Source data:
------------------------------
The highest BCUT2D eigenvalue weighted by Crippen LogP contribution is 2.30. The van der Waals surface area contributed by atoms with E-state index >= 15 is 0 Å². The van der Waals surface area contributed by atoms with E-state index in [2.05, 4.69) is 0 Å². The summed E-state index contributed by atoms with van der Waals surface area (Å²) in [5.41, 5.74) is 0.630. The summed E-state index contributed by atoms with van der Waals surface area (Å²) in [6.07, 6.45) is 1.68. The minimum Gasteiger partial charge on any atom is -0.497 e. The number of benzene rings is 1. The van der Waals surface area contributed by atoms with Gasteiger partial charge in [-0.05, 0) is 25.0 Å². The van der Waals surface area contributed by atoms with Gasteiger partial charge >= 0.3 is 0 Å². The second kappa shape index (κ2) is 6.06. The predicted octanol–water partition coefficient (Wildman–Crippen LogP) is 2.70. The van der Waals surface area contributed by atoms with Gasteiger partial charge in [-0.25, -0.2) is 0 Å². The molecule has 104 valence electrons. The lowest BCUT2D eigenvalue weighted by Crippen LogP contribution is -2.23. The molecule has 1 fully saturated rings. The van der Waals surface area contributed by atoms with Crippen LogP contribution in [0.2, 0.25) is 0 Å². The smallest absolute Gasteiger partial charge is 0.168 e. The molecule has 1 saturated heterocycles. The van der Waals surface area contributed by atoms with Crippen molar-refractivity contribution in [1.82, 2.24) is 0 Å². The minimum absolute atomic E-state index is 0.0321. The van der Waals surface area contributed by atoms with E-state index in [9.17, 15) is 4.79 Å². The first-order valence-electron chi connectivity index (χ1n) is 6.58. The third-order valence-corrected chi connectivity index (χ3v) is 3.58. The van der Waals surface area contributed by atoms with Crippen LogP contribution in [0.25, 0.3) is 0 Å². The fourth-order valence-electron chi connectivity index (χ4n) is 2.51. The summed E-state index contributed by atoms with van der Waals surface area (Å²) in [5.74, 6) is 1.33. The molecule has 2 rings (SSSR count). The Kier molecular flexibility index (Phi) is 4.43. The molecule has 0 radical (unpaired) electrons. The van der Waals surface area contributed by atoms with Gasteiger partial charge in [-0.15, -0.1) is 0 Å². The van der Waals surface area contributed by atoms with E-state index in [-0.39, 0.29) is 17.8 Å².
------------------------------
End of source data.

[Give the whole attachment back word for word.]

The highest BCUT2D eigenvalue weighted by Crippen LogP contribution is 2.30. The van der Waals surface area contributed by atoms with E-state index >= 15 is 0 Å². The van der Waals surface area contributed by atoms with E-state index in [2.05, 4.69) is 0 Å². The summed E-state index contributed by atoms with van der Waals surface area (Å²) in [5.41, 5.74) is 0.630. The summed E-state index contributed by atoms with van der Waals surface area (Å²) in [6.07, 6.45) is 1.68. The minimum Gasteiger partial charge on any atom is -0.497 e. The number of benzene rings is 1. The van der Waals surface area contributed by atoms with Gasteiger partial charge in [-0.05, 0) is 25.0 Å². The van der Waals surface area contributed by atoms with Gasteiger partial charge >= 0.3 is 0 Å². The second kappa shape index (κ2) is 6.06. The predicted octanol–water partition coefficient (Wildman–Crippen LogP) is 2.70. The van der Waals surface area contributed by atoms with Gasteiger partial charge in [-0.25, -0.2) is 0 Å². The molecule has 104 valence electrons. The lowest BCUT2D eigenvalue weighted by Crippen LogP contribution is -2.23. The molecule has 1 fully saturated rings. The van der Waals surface area contributed by atoms with Crippen LogP contribution in [0.2, 0.25) is 0 Å². The smallest absolute Gasteiger partial charge is 0.168 e. The molecule has 1 saturated heterocycles. The van der Waals surface area contributed by atoms with Crippen molar-refractivity contribution in [1.82, 2.24) is 0 Å². The minimum absolute atomic E-state index is 0.0321. The van der Waals surface area contributed by atoms with E-state index in [9.17, 15) is 4.79 Å². The first-order valence-electron chi connectivity index (χ1n) is 6.58. The third-order valence-corrected chi connectivity index (χ3v) is 3.58. The van der Waals surface area contributed by atoms with Crippen LogP contribution in [0.25, 0.3) is 0 Å². The fourth-order valence-electron chi connectivity index (χ4n) is 2.51. The summed E-state index contributed by atoms with van der Waals surface area (Å²) in [5.74, 6) is 1.33. The molecule has 2 rings (SSSR count). The Kier molecular flexibility index (Phi) is 4.43. The molecule has 0 radical (unpaired) electrons. The van der Waals surface area contributed by atoms with Gasteiger partial charge in [-0.15, -0.1) is 0 Å². The van der Waals surface area contributed by atoms with E-state index in [-0.39, 0.29) is 17.8 Å².